The National Family Health Survey 2019-2021 has revealed that India’s urban areas had the highest number of wealthy households, with about 45.5 per cent of population in the highest wealth-slab.
Chandigarh had the highest percentage of wealthy households at 79.4 per cent, followed by Delhi 67.7 per cent and Punjab 60.6 per cent.
According to Raghvendra Nath, MD of portfolio management company Ladderup Wealth Management, “Increased awareness amongst the urban population has resulted in increased investments. Post-Covid, with improved digitalization, there is a huge influx of investors into equity investments.”
He added that “the government’s push towards financial inclusion via various initiatives has encouraged people to invest beyond traditional products.”
Key Findings Of The Survey
Unequal Wealth Distribution Pattern: Chandigarh, Delhi and Punjab had the highest number of rich people, but Jharkhand, Bihar, and Assam had the highest percentage of people living in the lowest wealth quintile at 45.9 per cent, 42.8 per cent and 38.1 per cent, respectively, the survey showed.
Also, 71 per cent of people belonging to scheduled tribes and 49 per cent people belonging to scheduled caste households were in the two lowest wealth-quintiles.
Further, 27.8 per cent of people in rural areas were in the lowest wealth quintile and 3.2 per cent of people in urban areas were in the lowest wealth-quintile.
In the highest wealth slab, about 45.5 per cent people lived in the urban areas and 8.1 per cent of people lived in the rural areas, the NFHS-5 data shows.
Says Rachit Chawla, CEO of financial services company Finway: “The growing wealth disparity between the urban and rural populations mostly stems from the disproportional gaps in opportunities. When we talk of the lowest wealth quintiles, we have to retrospect if those in these categories have the luxury of achieving their aspirations. Unless there’s collective effort across all segments of the society and economy, parity will remain a hot topic of conversation.”
Bank Or Post Office Accounts: Despite holding bank or post office accounts by most Indians, a significant portion of the population still lives below the poverty line.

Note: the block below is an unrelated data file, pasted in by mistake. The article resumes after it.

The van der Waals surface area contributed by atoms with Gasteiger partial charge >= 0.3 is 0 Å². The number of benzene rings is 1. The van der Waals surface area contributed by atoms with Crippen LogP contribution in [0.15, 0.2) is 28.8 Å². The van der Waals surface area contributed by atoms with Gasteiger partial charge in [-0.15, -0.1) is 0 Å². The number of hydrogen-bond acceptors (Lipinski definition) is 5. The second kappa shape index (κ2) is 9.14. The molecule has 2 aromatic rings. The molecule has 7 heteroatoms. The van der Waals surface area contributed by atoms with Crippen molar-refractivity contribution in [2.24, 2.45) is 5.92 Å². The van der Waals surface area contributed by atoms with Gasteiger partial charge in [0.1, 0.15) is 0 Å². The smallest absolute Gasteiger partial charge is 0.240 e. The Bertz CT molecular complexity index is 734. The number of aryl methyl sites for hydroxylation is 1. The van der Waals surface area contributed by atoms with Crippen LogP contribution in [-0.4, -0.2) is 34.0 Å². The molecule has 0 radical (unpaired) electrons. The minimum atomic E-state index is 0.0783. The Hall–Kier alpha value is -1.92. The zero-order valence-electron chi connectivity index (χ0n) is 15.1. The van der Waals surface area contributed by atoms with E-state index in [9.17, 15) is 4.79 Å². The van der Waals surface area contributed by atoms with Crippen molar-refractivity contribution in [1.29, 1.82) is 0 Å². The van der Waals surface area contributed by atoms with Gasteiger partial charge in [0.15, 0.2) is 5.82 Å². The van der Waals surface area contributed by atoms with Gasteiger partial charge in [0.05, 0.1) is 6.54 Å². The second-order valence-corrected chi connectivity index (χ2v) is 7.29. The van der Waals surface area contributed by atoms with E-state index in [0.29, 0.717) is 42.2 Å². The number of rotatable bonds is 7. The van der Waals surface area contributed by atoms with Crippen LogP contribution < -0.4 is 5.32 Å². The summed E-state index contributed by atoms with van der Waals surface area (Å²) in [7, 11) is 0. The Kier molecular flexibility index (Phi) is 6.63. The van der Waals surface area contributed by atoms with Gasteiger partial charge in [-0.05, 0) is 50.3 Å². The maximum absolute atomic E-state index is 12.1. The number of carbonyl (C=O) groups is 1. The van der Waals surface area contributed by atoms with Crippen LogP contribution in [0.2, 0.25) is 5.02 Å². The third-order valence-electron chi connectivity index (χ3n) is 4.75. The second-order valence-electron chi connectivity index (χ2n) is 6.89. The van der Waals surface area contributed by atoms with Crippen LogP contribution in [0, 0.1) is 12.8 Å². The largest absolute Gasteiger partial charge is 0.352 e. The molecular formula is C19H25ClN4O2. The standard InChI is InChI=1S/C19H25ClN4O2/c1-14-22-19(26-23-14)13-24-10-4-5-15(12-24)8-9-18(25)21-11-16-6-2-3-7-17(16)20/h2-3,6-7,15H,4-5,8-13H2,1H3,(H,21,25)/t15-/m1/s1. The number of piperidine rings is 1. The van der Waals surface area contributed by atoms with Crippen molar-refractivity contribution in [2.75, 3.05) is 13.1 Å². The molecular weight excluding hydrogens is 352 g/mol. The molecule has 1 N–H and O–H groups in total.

The report showed that 95.3 per cent of people in urban areas had a bank or post office account and 95.9 per cent people in the rural areas had a bank or post office account, suggesting both urban and rural areas had similar percentage of people with bank accounts.
Regarding BPL cardholders (below poverty line), 31 per cent of people in the urban areas had a BPL card, while 52.1 per cent people in rural areas had one. This suggests a significant portion of people in both urban and rural areas were still living below the poverty line.
According to Mahesh Shukla, founder and CEO of PayMe India, a financial services company,I nflation can also be a reason behind the prevalent financial inequality “since during inflation a few profit earners get benefited and most wage earners lose. Generally, during inflation, wages of workers in the organized sector increase and those working in the unorganized sector suffer losses. There is also a significant gap in earning opportunities and high-salaried jobs between rural and urban India.”
Also, about 33.4 per cent of children (both male and female) from rural and urban areas in the lowest wealth quintile attended pre-school, while the India average for pre-schoolers were 40.1 per cent.
“The reasons for wealth disparity between the urban and the rural populace may be unemployment, underemployment, and the consequent low productivity of people,” added Shukla.
Girl Child School Enrollment Better Than 2015-2016 Levels: It was found that 28.2 per cent of girls had not completed schooling, compared 31 per cent in 2015-2016, the NFHS-4 data shows.
The number of girl child who completed at least 12 years or more of schooling has improved. A total of 16.6 per cent of girls have completed 12 or more years of schooling versus 13.7 per cent in 2015-2016.
According to Shukla, “There is a significant lack of opportunities for women in rural areas to clinch to higher income levels. There is also a mentality gap, hence, people across all segments should make efforts in bringing financial equality and address the opportunity gap in the country.”
Commenting on these figures, Nath said, that because of greater awareness for education, and enrollment in schools, women now play a key role in financial planning.
“Their cautious approach motivates their spouse to do research more diligently and invest in a disciplined manner, restricting them from making impulsive decisions,” he said.